Friday, February 25, 2011

The FEELING of Growing in Holiness



I was 21 when I got married. It was then, in that moment when I gave myself to another for a lifetime, that I started to feel the painful process of growing in holiness. It was then that I realized one very important thing -- the person I thought I was supposed to be was nothing like the person I was meant to be. That is typically a crossroads moment for most people, but for me it was an irritant and an annoyance, something I swatted away like a fly. I didn't want to recognize that I had some changing to do. I didn't quite get what was going on.

I had a boat load of friends -- they were all quite amusing and lots of fun. I was big and boisterous -- I shared too much, I talked too much, I expected too much. And lets face it -- I drank too much, I ate too much and I wanted too much. I thought that's what it meant to make the most out of this life. Yet, there was that nagging feeling of something missing.

I had the perfect set up -- the loving and generous husband, the nice house and no real worries. And still, I would do a lot of complaining and whining about my circumstances, my desires, my need to be included in everything -- and as I grumbled, I noticed that many of the people around me behaved the same way, but for a few. And, in those few, I saw something that seemed like contentment; they had families and problems and none of the freedom and independence I enjoyed. Yet, with all I had, I was the cranky and miserable one, always making a wise crack to get a laugh, to pretend I was something I wasn't -- joyful.

Nag, nag, nag -- that feeling tugged at me constantly. I couldn't put my finger on what it was, but it was becoming more obvious. Still, I didn't respond. I had a miscarriage and then a baby boy and suddenly going to Church seemed important. So, we started going on a more regular basis -- and, those superficial friends seemed to fade away -- why? I was still that same person I was before, wasn't I?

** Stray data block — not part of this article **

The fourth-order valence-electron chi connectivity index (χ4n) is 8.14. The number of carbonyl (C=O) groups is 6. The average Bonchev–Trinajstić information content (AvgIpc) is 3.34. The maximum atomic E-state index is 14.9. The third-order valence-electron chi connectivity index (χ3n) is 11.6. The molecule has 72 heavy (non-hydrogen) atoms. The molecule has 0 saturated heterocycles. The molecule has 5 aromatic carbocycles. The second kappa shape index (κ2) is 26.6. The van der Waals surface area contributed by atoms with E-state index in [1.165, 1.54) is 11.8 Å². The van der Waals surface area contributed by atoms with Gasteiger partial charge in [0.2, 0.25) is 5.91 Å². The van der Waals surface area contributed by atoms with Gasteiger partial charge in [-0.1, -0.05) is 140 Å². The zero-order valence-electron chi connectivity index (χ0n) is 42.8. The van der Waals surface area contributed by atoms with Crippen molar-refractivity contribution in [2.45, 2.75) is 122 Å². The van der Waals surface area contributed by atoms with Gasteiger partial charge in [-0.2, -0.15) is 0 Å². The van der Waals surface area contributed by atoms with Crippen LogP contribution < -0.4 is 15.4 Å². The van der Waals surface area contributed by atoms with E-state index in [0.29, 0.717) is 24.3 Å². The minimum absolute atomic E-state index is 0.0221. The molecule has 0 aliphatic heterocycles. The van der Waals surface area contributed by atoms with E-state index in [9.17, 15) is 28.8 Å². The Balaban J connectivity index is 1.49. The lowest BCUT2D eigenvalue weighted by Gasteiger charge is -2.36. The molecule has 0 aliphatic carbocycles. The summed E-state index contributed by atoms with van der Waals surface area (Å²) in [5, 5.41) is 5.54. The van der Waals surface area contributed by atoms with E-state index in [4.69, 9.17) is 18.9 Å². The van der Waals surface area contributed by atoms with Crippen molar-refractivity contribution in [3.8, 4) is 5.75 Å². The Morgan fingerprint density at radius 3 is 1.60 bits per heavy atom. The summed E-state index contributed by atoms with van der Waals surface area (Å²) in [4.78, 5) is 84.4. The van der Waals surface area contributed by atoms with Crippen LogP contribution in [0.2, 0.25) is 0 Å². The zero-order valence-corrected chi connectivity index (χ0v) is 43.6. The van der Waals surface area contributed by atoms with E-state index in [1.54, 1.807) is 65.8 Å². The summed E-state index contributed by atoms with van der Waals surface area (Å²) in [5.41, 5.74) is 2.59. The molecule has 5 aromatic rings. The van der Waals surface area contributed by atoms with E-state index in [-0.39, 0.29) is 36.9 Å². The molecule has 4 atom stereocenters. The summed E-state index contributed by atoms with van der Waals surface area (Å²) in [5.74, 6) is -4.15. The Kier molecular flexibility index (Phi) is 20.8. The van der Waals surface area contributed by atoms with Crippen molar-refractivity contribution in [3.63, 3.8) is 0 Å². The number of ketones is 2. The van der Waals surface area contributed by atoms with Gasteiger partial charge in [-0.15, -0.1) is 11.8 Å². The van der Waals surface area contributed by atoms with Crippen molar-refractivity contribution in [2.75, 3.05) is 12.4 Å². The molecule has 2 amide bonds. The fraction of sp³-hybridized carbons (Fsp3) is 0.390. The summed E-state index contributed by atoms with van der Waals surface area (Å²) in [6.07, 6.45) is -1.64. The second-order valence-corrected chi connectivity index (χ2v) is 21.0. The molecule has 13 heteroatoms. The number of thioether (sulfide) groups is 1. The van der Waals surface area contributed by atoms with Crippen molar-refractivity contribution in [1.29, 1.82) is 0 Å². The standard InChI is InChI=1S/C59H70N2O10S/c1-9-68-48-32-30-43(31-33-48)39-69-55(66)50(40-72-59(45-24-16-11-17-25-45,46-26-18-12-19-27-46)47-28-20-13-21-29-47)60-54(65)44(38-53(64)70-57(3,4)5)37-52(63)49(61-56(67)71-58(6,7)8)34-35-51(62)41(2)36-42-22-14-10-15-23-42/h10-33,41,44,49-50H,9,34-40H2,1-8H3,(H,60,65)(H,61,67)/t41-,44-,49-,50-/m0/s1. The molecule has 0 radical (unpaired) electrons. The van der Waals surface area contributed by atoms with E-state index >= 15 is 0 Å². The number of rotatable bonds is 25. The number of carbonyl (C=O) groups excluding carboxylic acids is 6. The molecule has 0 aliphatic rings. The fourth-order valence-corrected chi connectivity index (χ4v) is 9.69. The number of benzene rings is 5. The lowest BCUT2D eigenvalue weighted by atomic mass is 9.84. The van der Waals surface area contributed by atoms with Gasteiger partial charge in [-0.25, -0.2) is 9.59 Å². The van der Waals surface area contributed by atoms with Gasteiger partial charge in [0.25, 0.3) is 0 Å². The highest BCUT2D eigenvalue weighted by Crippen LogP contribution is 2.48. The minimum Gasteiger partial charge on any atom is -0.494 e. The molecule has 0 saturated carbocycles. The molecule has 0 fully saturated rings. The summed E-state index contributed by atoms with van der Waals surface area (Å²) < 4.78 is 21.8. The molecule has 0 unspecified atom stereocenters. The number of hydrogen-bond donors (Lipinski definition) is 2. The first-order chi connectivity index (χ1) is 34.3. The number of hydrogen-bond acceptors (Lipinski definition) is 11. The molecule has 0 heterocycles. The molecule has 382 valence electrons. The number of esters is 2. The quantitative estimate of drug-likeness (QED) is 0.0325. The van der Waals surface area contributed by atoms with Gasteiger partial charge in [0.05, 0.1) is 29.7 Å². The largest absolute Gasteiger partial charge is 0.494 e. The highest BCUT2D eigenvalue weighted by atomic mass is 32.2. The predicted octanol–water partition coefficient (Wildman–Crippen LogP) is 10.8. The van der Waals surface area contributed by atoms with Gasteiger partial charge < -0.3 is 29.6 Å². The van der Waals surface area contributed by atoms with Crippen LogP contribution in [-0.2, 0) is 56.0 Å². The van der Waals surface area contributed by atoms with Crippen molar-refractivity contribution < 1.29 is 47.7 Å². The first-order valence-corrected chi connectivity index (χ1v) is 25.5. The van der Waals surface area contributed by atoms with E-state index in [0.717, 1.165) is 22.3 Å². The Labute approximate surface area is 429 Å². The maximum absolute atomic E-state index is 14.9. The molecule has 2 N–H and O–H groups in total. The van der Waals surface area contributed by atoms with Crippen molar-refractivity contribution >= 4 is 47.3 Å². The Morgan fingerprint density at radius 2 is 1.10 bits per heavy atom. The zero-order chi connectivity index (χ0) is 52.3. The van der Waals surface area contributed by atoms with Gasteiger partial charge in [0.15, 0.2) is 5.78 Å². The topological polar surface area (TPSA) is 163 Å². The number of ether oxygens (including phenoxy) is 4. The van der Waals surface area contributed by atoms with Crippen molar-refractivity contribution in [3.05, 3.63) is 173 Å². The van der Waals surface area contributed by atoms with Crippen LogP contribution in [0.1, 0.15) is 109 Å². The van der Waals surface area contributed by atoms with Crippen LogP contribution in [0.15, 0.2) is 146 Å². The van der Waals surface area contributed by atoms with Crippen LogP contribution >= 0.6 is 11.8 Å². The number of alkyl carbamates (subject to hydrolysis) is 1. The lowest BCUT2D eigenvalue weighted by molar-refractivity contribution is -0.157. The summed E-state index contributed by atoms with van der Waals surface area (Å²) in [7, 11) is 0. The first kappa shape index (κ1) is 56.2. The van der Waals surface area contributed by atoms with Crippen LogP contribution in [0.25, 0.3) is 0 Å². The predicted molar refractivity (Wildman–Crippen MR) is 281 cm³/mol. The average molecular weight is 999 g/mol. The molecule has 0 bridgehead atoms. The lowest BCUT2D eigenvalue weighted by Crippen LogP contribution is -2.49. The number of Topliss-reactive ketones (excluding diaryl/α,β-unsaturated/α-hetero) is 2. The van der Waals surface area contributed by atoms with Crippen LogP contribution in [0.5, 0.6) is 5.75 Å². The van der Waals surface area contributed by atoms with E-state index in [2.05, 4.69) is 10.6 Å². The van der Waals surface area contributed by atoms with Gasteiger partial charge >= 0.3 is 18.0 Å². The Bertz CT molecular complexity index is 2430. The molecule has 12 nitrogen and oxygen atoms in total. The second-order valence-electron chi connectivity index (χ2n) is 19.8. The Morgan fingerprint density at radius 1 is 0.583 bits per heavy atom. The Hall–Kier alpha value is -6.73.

The 'holiness process' tugged again -- painful -- still I didn't understand. I was a constant irritant to my husband, I'm sure, but he was the port in the shore for this emotional boat tossed on the sea of self-pity. I couldn't quite grasp what was going on. And then, the second miscarriage followed by the second son -- with multiple disabilities. It was during his delivery that the scales were lifted, that God sent me a feeling.

"Just try to relax, I know you're anxious." the midwife told me.

I laughed, "Relax, your kidding, right?"

"No really, you're working really hard. If you just allow yourself to rest, you'll be ready for transition." she said.

I didn't listen -- a failing that cost me a fruitful life in the Spirit for many years -- and I worked, worked worked on doing the whole delivery thing right. I was exhausted, anxious, and now in full, unmedicated transition labor. I was helpless and desperate and the midwife took my hand and said, "Are you ready?"

"Ready for what?" I thought, "More pain, more stress?"

Then the still small voice from my wave tossed soul whispered, YES -- I heard my own voice echo, "Yes." And, then a feeling of peace took hold of me, enveloped me, lifted me, overwhelmed me. I fell asleep, through several contractions, for almost 20 min., much to the surprise of both my husband and the midwife. She said she had never seen anyone do that before. I awoke to push my beautiful baby boy out into the world, he delivered quickly and was with me and my still smiling soul.